According to Martin Gardner, author of “The Great Cult Mystery”, Wilfred Custer Kellogg was the “channeller” Sadler talked about. Wilfred Custer Kellogg was actually the descendant and hereditary of his uncle’s legacy, J.H. Kellogg. In fact there was no channeling whatsoever. Just basic pen and paper editing done with his brother-in-law William Sadler. Besides, the Urantia Foundation is a cult and nothing more. Not so much different from the Jehovah’s Witnesses, the Raelians, Scientologists, or even Mormons. Their beliefs are based on nothing else but blinding faith and empty hopes. The scientific facts stated for example are outdated and based on knowledge known only at the time the book was written. Highly irrelevant if it were communicated from a well advanced race of aliens. The described formation of the solar system is consistent with the Chamberlin-Moulton planetesimal hypothesis discarded in the 1940’s. Some species are said to have evolved suddenly from single mutations without transitional species, but the idea has not been supported since 1930. Controversial statements in the book support the idea of distinctive “spheres” in society based on physical differences such as color. According to Gardner, William S. Sadler and Wilfred Custer Kellogg who wrote some eugenicist works, had a hand in editing or writing the book, and that this is how the ideas were included. Another fact is that the book is said to have been published in 1955, giving more time for the editors to edit old scientific facts to satisfy the needs. Furthermore, in recent years the book had shown that it was edited again from its earlier versions, to include more accurate scientific facts, so they make it look like the whole thing was prophesied in 1911.
It’s easy to fall for any philosophy that preaches peace, love, acceptance and equality for all. Who in their right mind wouldn’t want such a thing for all of us? No cult is going to win you over by stating that they worship murder and rape, well maybe satanism. So obviously we all want the same answers about life, where we come from, where are we going. We need to feel special, accepted and loved. We want peace for everyone and reigning harmony for the planet. These are all simple core values preached from all major religions since the dawn of scriptures. The problem lies in the interpretations humans make of each and single word, instead of just retaining the essential message that can be resumed on one page. I don’t care to know about the birth of life and if there are extraterrestrials. Sure it’s nice to know these facts but aren’t essential for me. What’s essential is how I live my life in the NOW and how I make the best of it. Trying to live in peace with my surrounding and make a positive foot print in this world. These are the things that matter. Finding my own truth.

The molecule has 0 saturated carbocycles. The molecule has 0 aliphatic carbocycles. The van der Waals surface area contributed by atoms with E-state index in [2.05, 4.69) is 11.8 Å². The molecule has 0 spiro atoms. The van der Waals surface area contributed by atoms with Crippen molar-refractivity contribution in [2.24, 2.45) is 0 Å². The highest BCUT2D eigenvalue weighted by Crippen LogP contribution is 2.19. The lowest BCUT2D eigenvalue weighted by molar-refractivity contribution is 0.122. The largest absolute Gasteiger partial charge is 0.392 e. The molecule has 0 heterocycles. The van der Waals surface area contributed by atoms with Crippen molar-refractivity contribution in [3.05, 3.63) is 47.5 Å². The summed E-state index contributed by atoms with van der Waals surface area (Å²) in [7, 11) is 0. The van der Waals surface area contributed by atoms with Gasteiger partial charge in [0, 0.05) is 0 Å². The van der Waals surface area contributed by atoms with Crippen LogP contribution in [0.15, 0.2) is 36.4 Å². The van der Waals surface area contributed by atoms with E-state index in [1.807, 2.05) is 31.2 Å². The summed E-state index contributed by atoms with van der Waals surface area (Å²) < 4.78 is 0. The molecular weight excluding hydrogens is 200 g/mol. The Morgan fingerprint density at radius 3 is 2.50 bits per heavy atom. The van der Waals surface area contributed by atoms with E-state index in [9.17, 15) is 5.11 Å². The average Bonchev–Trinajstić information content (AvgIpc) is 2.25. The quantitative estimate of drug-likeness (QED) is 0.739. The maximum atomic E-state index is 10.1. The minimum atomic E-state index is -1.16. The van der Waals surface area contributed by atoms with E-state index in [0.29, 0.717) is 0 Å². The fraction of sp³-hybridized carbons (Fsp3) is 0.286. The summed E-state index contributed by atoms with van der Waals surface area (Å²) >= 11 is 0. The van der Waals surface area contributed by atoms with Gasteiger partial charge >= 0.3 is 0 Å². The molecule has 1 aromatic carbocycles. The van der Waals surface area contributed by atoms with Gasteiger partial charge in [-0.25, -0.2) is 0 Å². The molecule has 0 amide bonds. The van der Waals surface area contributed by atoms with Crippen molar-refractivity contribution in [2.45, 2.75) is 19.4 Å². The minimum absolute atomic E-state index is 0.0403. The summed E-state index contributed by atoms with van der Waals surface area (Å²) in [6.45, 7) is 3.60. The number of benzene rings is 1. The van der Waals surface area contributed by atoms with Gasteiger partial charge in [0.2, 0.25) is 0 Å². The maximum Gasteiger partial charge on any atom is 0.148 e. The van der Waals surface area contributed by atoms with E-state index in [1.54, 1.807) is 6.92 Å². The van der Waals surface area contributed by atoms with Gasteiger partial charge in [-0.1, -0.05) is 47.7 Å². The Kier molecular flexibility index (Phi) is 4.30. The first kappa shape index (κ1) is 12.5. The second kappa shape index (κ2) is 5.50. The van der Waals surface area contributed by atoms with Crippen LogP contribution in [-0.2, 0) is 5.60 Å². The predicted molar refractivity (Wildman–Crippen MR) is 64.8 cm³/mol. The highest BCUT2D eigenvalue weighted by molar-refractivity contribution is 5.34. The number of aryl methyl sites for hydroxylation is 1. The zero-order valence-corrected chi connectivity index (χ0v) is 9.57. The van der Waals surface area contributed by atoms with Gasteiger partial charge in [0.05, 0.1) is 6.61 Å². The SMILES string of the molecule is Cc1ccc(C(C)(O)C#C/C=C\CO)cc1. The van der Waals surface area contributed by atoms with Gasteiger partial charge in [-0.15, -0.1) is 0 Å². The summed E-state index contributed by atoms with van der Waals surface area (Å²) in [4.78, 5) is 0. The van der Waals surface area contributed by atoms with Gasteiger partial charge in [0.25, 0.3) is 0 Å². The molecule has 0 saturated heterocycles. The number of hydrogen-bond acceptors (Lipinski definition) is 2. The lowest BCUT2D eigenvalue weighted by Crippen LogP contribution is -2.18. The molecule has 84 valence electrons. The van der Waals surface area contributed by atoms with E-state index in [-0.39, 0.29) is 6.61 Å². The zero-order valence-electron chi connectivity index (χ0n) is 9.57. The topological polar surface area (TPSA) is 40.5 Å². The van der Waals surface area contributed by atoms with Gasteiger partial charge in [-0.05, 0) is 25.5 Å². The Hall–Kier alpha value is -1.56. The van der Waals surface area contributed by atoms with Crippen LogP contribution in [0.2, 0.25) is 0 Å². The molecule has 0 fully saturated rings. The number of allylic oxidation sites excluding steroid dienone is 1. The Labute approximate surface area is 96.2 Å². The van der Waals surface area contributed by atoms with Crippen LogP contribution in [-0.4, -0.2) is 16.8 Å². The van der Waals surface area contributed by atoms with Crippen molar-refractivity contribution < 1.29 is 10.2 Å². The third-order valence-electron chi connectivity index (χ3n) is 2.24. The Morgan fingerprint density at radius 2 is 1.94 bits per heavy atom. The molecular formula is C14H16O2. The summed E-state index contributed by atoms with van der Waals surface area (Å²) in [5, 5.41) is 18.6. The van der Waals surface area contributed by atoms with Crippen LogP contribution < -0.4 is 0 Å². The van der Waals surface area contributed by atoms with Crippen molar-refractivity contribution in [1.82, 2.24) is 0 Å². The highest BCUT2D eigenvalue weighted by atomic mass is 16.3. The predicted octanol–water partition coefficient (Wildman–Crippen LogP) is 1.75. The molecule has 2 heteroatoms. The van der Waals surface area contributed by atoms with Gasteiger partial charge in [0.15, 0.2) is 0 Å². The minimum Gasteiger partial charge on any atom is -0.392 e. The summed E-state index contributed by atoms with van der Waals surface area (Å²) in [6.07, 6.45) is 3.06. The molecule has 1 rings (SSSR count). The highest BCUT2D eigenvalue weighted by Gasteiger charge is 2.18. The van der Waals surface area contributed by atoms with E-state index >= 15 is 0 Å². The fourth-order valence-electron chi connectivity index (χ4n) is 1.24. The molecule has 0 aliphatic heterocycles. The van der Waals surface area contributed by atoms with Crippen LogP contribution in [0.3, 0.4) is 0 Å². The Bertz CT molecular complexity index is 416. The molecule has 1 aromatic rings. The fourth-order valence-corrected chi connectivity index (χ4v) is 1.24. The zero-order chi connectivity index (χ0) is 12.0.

On a final note, I leave you with a Buddhist parable that illustrates well the futility of too much knowledge: It is said that one time a man was hit by a poisonous arrow and had a few days to live unless he got an antidote. But the man was more preoccupied in knowing who had shot the arrow, where was the man, what was his name, why did he do this. He also wondered what the poison was, what kind of arrow was it, the kind of wood and where was it made. In the end the man died because he had wasted his time wondering with useless questions instead of looking for the antidote.
- “How The Urantia Book Came Into Existence” by William S. Sadler, Jr., February 18, 1962.
- Affidavit of Dr. Meredith Sprunger on October 24, 1998 regarding the origin of The Urantia Book
- Mather, George A. and Nichols, Larry A. (1993). Dictionary of Cults, Sects, Religions and the Occult. Zondervan Publishing House. ISBN 0310531004
- House, Dr. H. Wayne (2000). Charts of Cults, Sects, and Religious Movements. Zondervan. ISBN 0-310-38551-2
- “Some Human Sources of The Urantia Book” by Matthew Block, originally published in 1992. Describes suspected parallels Block found between The Urantia Book and possible human sources of material.
- Stevie Ray Vaughan : Caught in the Crossfire-ISBN 978-0316160698
- Stamhuis, Meijer, and Zevenhuizen. Hugo de Vries on heredity, 1889-1903. Statistics, Mendelian laws, pangenes, mutations., Isis. 1999 Jun;90(2):238-67